Gray, Iowa

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Gray, Iowa
City
Location of Gray, Iowa
Location of Gray, Iowa
Coordinates: 41°50′24″N 94°58′57″W / 41.84000°N 94.98250°W / 41.84000; -94.98250Coordinates: 41°50′24″N 94°58′57″W / 41.84000°N 94.98250°W / 41.84000; -94.98250
Country  United States
State  Iowa
County Audubon
Area[1]
 • Total 1.00 sq mi (2.59 km2)
 • Land 1.00 sq mi (2.59 km2)
 • Water 0 sq mi (0 km2)
Elevation 1,365 ft (416 m)
Population (2010)[2]
 • Total 63
 • Estimate (2012[3]) 60
 • Density 63.0/sq mi (24.3/km2)
Time zone Central (CST) (UTC-6)
 • Summer (DST) CDT (UTC-5)
ZIP code 50110
Area code(s) 712
FIPS code 19-32565
GNIS feature ID 0457084

Gray is a city in Audubon County, Iowa, United States, along the East Branch of the West Nishnabotna River. The population was 63 at the 2010 census.

History[edit]

Gray was laid out in 1881 by George Gray, and named for him.[4][5] The Northwestern railroad was extended to the town in 1882.[4]

Geography[edit]

Gray is located at 41°50′24″N 94°58′57″W / 41.84000°N 94.98250°W / 41.84000; -94.98250 (41.840074, -94.982547).[6]

According to the United States Census Bureau, the city has a total area of 1.00 square mile (2.59 km2), all of it land.[1]

Demographics[edit]

Historical populations
Year Pop. ±%
1900 180 —    
1910 148 −17.8%
1920 196 +32.4%
1930 194 −1.0%
1940 182 −6.2%
1950 183 +0.5%
1960 162 −11.5%
1970 145 −10.5%
1980 108 −25.5%
1990 83 −23.1%
2000 82 −1.2%
2010 63 −23.2%
2014 59 −6.3%
2015 59 +0.0%
Source:"American FactFinder". United States Census Bureau.  and Iowa Data Center
Source:
U.S. Decennial Census[7]

2010 census[edit]

As of the census[2] of 2010, there were 63 people, 28 households, and 15 families residing in the city. The population density was 63.0 inhabitants per square mile (24.3/km2). There were 36 housing units at an average density of 36.0 per square mile (13.9/km2). The racial makeup of the city was 98.4% White and 1.6% from two or more races.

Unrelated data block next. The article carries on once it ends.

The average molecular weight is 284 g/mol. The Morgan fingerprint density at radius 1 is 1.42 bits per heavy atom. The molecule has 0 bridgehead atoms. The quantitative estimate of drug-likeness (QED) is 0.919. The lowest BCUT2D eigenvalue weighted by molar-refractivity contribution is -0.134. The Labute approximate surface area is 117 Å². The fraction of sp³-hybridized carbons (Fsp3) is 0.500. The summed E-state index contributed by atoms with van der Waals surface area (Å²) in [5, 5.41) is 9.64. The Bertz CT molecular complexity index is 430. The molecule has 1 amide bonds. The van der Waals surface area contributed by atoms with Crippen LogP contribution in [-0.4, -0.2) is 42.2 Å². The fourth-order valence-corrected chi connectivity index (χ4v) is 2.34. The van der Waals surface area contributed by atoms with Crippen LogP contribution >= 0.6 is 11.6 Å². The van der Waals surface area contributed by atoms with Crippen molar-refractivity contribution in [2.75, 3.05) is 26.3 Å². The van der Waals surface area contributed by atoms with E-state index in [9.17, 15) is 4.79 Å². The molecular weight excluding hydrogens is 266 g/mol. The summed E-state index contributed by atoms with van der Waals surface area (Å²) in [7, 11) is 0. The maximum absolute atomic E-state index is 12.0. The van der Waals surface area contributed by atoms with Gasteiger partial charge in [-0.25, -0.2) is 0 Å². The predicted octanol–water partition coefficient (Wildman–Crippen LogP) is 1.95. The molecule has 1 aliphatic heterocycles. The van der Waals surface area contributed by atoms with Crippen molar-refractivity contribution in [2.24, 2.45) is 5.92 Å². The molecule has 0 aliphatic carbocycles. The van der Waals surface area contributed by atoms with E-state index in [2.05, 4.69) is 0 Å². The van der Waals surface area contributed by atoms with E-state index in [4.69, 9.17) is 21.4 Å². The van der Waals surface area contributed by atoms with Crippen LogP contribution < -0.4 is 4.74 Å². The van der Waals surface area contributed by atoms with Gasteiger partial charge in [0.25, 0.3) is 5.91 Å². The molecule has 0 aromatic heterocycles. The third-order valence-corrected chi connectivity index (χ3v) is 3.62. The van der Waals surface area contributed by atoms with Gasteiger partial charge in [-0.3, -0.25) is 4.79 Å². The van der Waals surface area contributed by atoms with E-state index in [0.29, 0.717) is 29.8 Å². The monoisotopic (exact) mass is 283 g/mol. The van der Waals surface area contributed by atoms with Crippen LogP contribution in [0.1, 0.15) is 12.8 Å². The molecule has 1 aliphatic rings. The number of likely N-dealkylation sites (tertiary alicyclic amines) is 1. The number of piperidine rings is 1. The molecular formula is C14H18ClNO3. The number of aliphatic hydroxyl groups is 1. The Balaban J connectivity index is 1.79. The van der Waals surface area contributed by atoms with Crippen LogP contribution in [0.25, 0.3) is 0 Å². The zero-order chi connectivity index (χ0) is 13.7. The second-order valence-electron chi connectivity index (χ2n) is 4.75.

There were 28 households of which 21.4% had children under the age of 18 living with them, 42.9% were married couples living together, 3.6% had a female householder with no husband present, 7.1% had a male householder with no wife present, and 46.4% were non-families. 39.3% of all households were made up of individuals and 14.3% had someone living alone who was 65 years of age or older. The average household size was 2.25 and the average family size was 2.87.

The median age in the city was 41.3 years. 20.6% of residents were under the age of 18; 17.4% were between the ages of 18 and 24; 17.5% were from 25 to 44; 22.2% were from 45 to 64; and 22.2% were 65 years of age or older. The gender makeup of the city was 46.0% male and 54.0% female.

2000 census[edit]

As of the census[8] of 2000, there were 82 people, 34 households, and 24 families residing in the city. The population density was 81.9 people per square mile (31.7/km²). There were 43 housing units at an average density of 43.0 per square mile (16.6/km²). The racial makeup of the city was 100.00% White.

There were 34 households out of which 23.5% had children under the age of 18 living with them, 64.7% were married couples living together, 8.8% had a female householder with no husband present, and 26.5% were non-families. 26.5% of all households were made up of individuals and 8.8% had someone living alone who was 65 years of age or older. The average household size was 2.41 and the average family size was 2.92.

In the city, the population was spread out with 25.6% under the age of 18, 6.1% from 18 to 24, 18.3% from 25 to 44, 25.6% from 45 to 64, and 24.4% who were 65 years of age or older. The median age was 45 years. For every 100 females there were 95.2 males. For every 100 females age 18 and over, there were 79.4 males.

The median income for a household in the city was $35,750, and the median income for a family was $48,750. Males had a median income of $26,875 versus $23,333 for females. The per capita income for the city was $18,190. There were no families and 2.4% of the population living below the poverty line, including no under eighteens and 9.1% of those over 64.

References[edit]

  1. ^ a b "US Gazetteer files 2010". United States Census Bureau. Archived from the original on 2012-01-24. Retrieved 2012-05-11. 
  2. ^ a b "American FactFinder". United States Census Bureau. Retrieved 2012-05-11. 
  3. ^ "Population Estimates". United States Census Bureau. Archived from the original on 2013-06-17. Retrieved 2013-05-23. 
  4. ^ a b Andrews, Henry Franklin (1915). History of Audubon County, Iowa: Its People, Industries, and Institutions. Brookhaven Press. p. 284. 
  5. ^ Chicago and North Western Railway Company (1908). A History of the Origin of the Place Names Connected with the Chicago & North Western and Chicago, St. Paul, Minneapolis & Omaha Railways. p. 79. 
  6. ^ "US Gazetteer files: 2010, 2000, and 1990". United States Census Bureau. 2011-02-12. Retrieved 2011-04-23. 
  7. ^ "Census of Population and Housing". Census.gov. Archived from the original on May 12, 2015. Retrieved June 4, 2015. 
  8. ^ "American FactFinder". United States Census Bureau. Archived from the original on 2013-09-11. Retrieved 2008-01-31.